February 21, 2018 
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Two-headed Front

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 By karld

02/09/2018  4:39PM

I think the water / arsenic issue is still there...
 By karld

02/09/2018  4:38PM

Good news! Are there any other legal issues that our company is involved in?
 By Michael Miller

01/31/2018  4:24PM

Below is news, important news. If you appreciate gold mining, natural resource production or the Sixteen to One crowd, you will be pleased. If the topic seems strange, unimportant or unfamiliar, give it a try to absorb its meaning and significance.


A federal Mine Safety Health Administration (MSHA) hearing was held commencing
August 9, 2017, in Nevada City. There were two dockets. The first docket had two citations and is currently under a briefing schedule by the Mine and Secretary of Labor. The second had nine citations and two orders to litigate. The meeting was conducted by William B. Moran, an administration law judge (ALJ) based in Washington D.C. Today I received a DISMISSAL ORDER from Judge Moran with prejudice.

A 100% dismissal is a rare admission by the Secretary of Labor (MSHA) and the equivalent of a cancellation. All alleged wrong doings by the Sixteen to One miners and operator just disappeared as if they never occurred. The judge wrote “with prejudice” as an adjudication upon the merits and operates as a bar to future action. Another choice for the judge is a Dismissal without Prejudice. This usually means an indication that the dismissal affects no right or remedy of the parties (ours and MSHA). The decision is not on the merits and does not bar a subsequent suit on the same citations. You probably think I am elated with this news. Yes and no. Please read on.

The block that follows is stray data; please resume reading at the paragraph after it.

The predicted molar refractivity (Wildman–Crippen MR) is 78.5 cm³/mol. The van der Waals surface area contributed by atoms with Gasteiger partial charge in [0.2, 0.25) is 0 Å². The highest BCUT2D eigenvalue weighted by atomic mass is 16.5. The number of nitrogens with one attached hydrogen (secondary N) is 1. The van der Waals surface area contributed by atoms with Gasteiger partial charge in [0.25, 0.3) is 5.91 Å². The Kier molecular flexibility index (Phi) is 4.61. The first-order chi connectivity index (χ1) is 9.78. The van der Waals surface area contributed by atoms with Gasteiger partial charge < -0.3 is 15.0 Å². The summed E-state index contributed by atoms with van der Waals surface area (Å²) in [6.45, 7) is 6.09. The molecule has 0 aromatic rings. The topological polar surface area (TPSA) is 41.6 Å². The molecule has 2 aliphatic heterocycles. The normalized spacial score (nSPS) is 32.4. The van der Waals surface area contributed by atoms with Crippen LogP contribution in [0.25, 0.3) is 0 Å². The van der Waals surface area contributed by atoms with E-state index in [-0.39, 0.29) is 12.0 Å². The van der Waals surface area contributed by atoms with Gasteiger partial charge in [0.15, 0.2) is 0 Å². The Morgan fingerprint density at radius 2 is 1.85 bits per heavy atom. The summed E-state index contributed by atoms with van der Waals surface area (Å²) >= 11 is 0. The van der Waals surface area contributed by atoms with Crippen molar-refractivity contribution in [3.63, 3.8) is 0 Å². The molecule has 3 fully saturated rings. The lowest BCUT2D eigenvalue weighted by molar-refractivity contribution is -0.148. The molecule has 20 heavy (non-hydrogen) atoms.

The order dismissing our proceedings listed one old case (Lehigh Cement) considered by the ALJ that he heard in 2010. MSHA exhibited unusual behavior with Lehigh and Original Sixteen to One Min Inc. The joint motion9 MSHA & Lehigh) describes a “proposed settlement motion” for the citations as “vacated.” The joint motion was a peculiar submission in that it recites the penalty criteria then MSHA agrees to vacate [the two citations]. The Joint Motion concludes that “approval of this settlement is in the public interest and will further the intent and purpose of the [Mine Act]. This action by MSHA or more likely its lawyers caused me great wonderment.

The decision continues, “Normally, a settlement motion arises in the context of the parties’ negotiation of the particular citations listed, and more often than not, at least some of the citations are settled for an amount which is less than the penalty sums originally proposed. Where all of the citations in a given docket are vacated, as in this instance, the description of the result as a “settlement motion” seems inapt. Here, the Joint Motion seeks dismissal of the petition for the assessment of civil penalty. The question is whether a motion seeking a judge’s approval to dismiss a matter should be denominated as a “settlement.”

I not only agree with the ALJ, but what are the merits/reasons for MSHA to vacate all our citations? It wasn’t a settlement for no input given by operator? It must be somethings testified to under oath in the August hearing. But what are they?

An ALJ explained to me that the federal review commission has the right and responsibility to protect miners, operators and the public, who pay for all this regulation. What if MSHA and an unscrupulous mine operator conspired to reduce citations for the benefit of both parties? Shouldn’t the instances of this matter be recorded in a public hearing? These are good questions. For now, I can only surmise the reason all citations in this docket vanished, which I will later.